Anyone who focuses their job search on sending out resumes is taking the wrong approach.  RESUMES will not get you a job in this market.  NETWORKING will.

You need to put yourself out there -- meet other programmers -- get involved in professional organizations -- volunteer -- play golf with executives -- play racquetball with CIOs -- become active in organizations where there are lots of tech people.

Turn the "whole you" -- not just the part that is represented on your resume -- into an asset that other people know and want to have "on board" at their company.

Friday, February 7, 2003

Don't take it personally, but its not you, its the economy.

Another thing, sending resumes is not the greatest way to get employed in this economy.

Network pound the pavement my friend!!!

all the luck!

Prakash S
Friday, February 7, 2003

> The other area that I still seems comes up is software
> project management/mangers. Project management of
> course means you need good experience on managing
> projects and people. That kind of solid experience is hard
> to get, and thus there is still is some demands in that
> area. If what you have is hard to get, then you can still
> find work.

Well, I've just been sent on a project management course for the week, and it's been great. I've definitely found I prefer it to an all-out technical role.

Trouble is, I haven't got any "real" experience, maybe a year and a bit on an ad hoc basis. But I've seen so many project disasters (more than a few I've posted on here) that I'm convinced I've got a good idea on what to do based on what not to do.

Ah well, we'll see....

Better Than Being Unemployed
Friday, February 7, 2003

Companies want  a superstar programmer to do menial mind numbing work for no pay. I think successful technical people would be successful in any field and are moving on.

Friday, February 7, 2003

Does anybody know if hiring is taking place in the Math,scientific programming field?I have experience with 3D geometry,but that field seems kind of limited

Friday, February 7, 2003

I think programmer has it right, unfortunatly, it seems like a lot of these people posting about not getting a job after 300 resumes don't have any contacts.  To those having trouble finding jobs: be persistant, once you get in, if you ARE above average as you say, things will work out.  Good developers are hard to come by, and if you are one, your felow workers, your boss, and others in the company will know. 

A fair warning though, has any one of us EVER met a developer who doesn't claim to be "above average"?  EVERYONE seems to think that they're smarter then average.  I'm including the guys who have a rudementary knowledge of HTML, and can barely hack up VB.  To everyone looking for a job and having trouble, re-evaluate your skills, spend some time working on your weaknesses.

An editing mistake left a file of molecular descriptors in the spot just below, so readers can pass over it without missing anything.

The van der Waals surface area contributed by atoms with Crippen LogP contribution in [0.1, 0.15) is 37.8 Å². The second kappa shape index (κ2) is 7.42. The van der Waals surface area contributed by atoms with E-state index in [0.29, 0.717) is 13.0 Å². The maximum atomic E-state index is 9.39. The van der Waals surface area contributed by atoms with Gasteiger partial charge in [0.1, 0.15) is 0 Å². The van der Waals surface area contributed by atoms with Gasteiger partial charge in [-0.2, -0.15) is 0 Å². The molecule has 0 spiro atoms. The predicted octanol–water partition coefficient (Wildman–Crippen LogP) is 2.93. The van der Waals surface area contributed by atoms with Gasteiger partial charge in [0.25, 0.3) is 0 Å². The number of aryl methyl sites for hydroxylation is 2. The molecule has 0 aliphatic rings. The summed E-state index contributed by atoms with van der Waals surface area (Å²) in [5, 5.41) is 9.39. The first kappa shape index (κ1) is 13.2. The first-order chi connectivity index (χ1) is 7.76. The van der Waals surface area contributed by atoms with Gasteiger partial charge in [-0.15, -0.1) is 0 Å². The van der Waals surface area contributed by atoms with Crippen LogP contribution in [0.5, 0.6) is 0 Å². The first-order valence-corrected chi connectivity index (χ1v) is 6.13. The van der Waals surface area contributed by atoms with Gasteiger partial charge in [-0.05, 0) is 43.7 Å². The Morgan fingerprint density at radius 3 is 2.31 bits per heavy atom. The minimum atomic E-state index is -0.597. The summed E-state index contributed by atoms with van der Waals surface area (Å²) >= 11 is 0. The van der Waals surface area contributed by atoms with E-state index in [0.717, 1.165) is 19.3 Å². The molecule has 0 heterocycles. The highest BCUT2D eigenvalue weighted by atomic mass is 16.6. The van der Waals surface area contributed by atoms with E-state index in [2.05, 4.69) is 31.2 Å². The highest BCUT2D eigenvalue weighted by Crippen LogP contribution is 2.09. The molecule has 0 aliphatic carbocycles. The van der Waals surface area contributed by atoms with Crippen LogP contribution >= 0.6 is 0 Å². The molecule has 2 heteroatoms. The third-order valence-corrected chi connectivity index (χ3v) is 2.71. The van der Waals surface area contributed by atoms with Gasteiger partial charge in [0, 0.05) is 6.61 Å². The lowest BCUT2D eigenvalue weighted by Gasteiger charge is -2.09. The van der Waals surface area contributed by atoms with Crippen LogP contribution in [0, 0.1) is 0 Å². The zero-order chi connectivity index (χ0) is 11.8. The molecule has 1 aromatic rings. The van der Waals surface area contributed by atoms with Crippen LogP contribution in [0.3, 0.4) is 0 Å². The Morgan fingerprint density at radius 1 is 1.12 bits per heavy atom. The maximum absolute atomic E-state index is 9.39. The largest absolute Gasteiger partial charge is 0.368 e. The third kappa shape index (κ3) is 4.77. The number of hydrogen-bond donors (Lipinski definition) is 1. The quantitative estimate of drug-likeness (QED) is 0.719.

Vincent Marquez
Friday, February 7, 2003

"To everyone looking for a job and having trouble, re-evaluate your skills, spend some time working on your weaknesses. "

Good point, Vincent.

There is no point being technically brilliant if you have no clue about how to manage, plan your career. That is another thing you should work at.

Prakash S
Friday, February 7, 2003

And there is also no point thinking you are technically brilliant when you really aren't.

T. Norman
Friday, February 7, 2003

You are sending out too many resumes.

You can't possibly keep track of the names and contact information of all 300 of the people doing the hiring at those companies. You can't possibly call and talk to them and get an in at the company. You can't possibly write a personalized cover letter to 300 resumes.

It's likely that you're making a very generic impression on the people hiring at the organizations where you've applied. You would be much better off making a very genuine and personal connection at 20 - 40 companies (that you know are looking for people with your skillsets) than you are making a very generic impression at 300 companies.

Benji Smith
Friday, February 7, 2003

The title of this thread reminds me of a Simpsons episode:

Bart (in back of a police car): Do you you need straight A's to be a cop?
Cops: (Burst out laughing)

Most IT job web sites are all re-advertising the same jobs, or made up jobs. I sent out loads of resumes to those jobs without one response. But I have got all the jobs I applied for from the local paper in the last year.

So my advise is to check that paper first.

Matthew Lock
Friday, February 7, 2003

Job websites don't work.  Forget it.  Only 2-3% of all hires occur through websites.

The rest are mainly through networking and mostly through employees recommending their friends as potential hires to their employers.

If you're not able to network then you're pretty much screwed.  Sorry to be so harsh, but that's the reality in this economy.  You can't afford to be anti-social.

And to answer your question -- No, it doesn't take a genius in technology, but it does take a smart and gregarious, outgoing person to make the contacts necessary to get a job. 

So maybe instead of directing all of your time and energy in trying to be a better coder, perhaps you could work more on your social skills.  It's always better to be well rounded anyhow.

There's lots of ignorant and crappy programmers out there that HAVE and can GET jobs, while there's probably a lot of smarter and more competent developers who can't get in because they're unable to schmooze with managers.